The effectiveness of holistic neuropsychological rehabilitation for people with acquired brain injury has previously been demonstrated by means of standardized and routinely administered outcome measures. However, the most important outcomes from the perspective of former clients are largely unknown. This study explored the experience of participating in a holistic neuropsychological rehabilitation programme by conducting three focus groups with twelve former clients who had sustained a brain injury. Data were transcribed verbatim and analysed using thematic analysis. "It is an ongoing process" emerged as the overarching theme for the experience of recovery from brain injury. Four subthemes, or phases, were identified. Participants went through (1) a phase of confrontation, after which they (2) trained their skills and strategies, and (3) experimented with these in daily life. In the end, clients reached a phase of (4) coming to terms with their injury. Participants described increased levels of self-esteem, sense of competence, and adaptation as the most important outcomes of the programme, as these factors helped them regain a sense of identity. The results indicate that including these factors in outcome evaluations of complex interventions after brain injury may be important as they appear essential for capturing the client's perspective on change.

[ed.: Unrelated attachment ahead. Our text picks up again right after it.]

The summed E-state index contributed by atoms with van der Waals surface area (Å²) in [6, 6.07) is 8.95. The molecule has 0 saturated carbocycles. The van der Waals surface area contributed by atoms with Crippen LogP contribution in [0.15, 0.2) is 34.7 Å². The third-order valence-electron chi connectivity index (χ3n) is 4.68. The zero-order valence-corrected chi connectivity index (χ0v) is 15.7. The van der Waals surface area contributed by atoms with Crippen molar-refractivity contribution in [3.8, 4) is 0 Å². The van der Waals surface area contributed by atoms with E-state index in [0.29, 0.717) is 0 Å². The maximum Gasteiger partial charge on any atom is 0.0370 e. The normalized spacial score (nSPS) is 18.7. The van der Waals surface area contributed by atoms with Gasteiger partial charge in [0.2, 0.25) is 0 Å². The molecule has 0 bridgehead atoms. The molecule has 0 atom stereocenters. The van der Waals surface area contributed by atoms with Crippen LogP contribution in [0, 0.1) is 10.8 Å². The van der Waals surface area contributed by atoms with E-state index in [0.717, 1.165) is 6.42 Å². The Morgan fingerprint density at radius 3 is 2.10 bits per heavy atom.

- Focus groups
- Neuropsychological rehabilitation
- Outcome measurement
- TRAUMATIC BRAIN-INJURY